It is the result of a joint program led by the UAV Executive Office in the Directorate of Defense Research and Development (DDR&D), of the Israel Ministry of Defense (IMoD), Israel Aerospace Industries (IAI), and Airbus DS Airborne Solutions, an Airbus Group company.

The nine-year agreement between the German and Israeli defense ministries was signed in June 2018 at a cost of $600m for the leasing of a number of the UAVs, including training, operational support and maintenance throughout the term of the agreement.

Thirty-five teams of two Germans each are expected to undergo training with their Israeli counterparts at a special compound at Tel Nof. The program began last year.

According to reports in Hebrew media at the time of the signing, details of the deal included payment of approximately €720m. to IAI for the rental of the drones and another €180m. to be transferred directly to the government of Israel for the use of airports and other infrastructures that belong to the IAF.

The Heron TPs are IAI’s most advanced UAVs, with 40-hour endurance, maximum takeoff weight of 11,685 pounds and a payload of 2,204 pounds. They can be used for reconnaissance, combat and support roles and can carry air-to-ground missiles to take out hostile targets.

IAI first delivered the Heron-1 systems to the German Air Force in 2009. They became operational six months later. The UAVs have since been used extensively both in Afghanistan and Mali in collaboration with Airbus, which handles the upkeep of the drone.

The unarmed medium-altitude, long-endurance (MALE) UAV has a wingspan of 16.6 meters and a mission endurance of 24 hours.

According to German media reports, the UAV is used for detecting booby traps from the air, assisting in combat situations, accompanying convoys and patrols, reconnaissance and surveillance, establishing movement profiles and long-term monitoring of threat actors, protecting military assets and camps, as well as supporting humanitarian missions.

The German Heron TP UAV is a medium altitude, long endurance, and multi-mission aircraft with a variety of payloads. It is based on the Israeli “Eitan” UAV, which is in operational use in the Israel Air Force. The German Heron TP UAV was modified in record time and incorporates advanced ‘blue-and-white’ [Israeli] technology.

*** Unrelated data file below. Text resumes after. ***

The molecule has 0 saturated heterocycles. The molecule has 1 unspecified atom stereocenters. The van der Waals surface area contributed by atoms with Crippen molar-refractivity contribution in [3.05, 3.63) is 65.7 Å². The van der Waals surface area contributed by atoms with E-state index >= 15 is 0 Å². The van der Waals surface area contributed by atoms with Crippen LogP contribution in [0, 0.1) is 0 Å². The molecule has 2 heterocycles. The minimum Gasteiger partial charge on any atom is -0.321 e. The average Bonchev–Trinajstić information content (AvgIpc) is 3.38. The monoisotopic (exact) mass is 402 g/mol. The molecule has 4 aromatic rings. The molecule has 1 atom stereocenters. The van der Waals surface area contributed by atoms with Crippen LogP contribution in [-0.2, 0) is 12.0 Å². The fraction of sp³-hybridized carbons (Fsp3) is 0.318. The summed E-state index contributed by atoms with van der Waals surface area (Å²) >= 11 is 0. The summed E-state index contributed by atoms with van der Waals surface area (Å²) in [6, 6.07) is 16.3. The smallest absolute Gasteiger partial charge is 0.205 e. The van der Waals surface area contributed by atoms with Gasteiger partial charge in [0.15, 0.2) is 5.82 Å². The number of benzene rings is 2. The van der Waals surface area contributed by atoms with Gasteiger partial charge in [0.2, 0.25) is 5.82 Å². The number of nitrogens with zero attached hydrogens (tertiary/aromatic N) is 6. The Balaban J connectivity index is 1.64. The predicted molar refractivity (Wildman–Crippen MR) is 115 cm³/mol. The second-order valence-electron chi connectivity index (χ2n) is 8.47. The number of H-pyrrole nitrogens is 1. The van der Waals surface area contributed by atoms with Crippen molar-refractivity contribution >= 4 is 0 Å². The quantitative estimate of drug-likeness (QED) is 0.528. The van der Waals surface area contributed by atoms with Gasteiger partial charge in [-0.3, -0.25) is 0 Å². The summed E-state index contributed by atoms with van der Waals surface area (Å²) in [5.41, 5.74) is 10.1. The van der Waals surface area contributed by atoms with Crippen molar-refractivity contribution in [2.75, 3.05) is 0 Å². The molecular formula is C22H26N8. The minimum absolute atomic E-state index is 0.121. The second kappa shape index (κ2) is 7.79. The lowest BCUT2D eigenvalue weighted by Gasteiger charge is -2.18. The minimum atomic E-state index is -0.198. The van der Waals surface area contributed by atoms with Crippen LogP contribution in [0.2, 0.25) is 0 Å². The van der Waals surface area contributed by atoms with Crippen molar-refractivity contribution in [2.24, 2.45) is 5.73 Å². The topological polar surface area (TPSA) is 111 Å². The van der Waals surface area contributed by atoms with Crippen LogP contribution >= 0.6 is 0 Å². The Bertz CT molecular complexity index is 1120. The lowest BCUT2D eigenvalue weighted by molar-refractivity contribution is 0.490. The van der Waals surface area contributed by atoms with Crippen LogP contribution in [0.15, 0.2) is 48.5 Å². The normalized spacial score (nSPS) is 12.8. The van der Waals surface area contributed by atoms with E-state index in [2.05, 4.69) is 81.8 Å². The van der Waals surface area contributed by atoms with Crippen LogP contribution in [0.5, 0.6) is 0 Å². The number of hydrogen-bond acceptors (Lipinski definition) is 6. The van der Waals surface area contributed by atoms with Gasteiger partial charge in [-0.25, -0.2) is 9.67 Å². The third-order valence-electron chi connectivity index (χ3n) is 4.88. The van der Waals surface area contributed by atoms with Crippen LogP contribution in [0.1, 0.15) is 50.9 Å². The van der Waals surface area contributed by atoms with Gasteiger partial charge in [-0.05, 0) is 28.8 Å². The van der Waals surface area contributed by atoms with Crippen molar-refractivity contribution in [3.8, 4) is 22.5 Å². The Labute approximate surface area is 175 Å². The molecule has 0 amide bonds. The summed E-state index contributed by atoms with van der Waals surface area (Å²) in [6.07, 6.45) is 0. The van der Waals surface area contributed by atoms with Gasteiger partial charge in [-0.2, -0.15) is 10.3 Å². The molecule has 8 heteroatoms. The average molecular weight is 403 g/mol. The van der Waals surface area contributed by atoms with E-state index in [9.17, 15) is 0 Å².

It is the result of a joint program led by the UAV Executive Office in the Directorate of Defense Research and Development of the Defense Ministry, IAI and Airbus DS Airborne Solutions, an Airbus Group company.

Head of the UAV Executive Office in the Israel Ministry of Defense, Col. (Res.) C:

“This is a significant and historic phase in the strategic cooperation between Israel and Germany: an Israeli-developed UAV, produced for the German Air Force, took off for its first flight in Israeli skies. Despite the various challenges we faced including those brought by the Corona pandemic, we are on schedule. This is thanks to the collaboration and great work done by elements of Germany and Israel’s defense establishments.”

IAI Executive VP and GM of the Military Aircraft Group, Moshe Levy:

“IAI is pleased to mark this important milestone in the Heron TP project for Germany. We thank our partners in the Ministry of Defense and Airbus Group, for their cooperation in this project – a result of which we are going to provide the German Air Force with a system tailored to its operational needs and requirements.”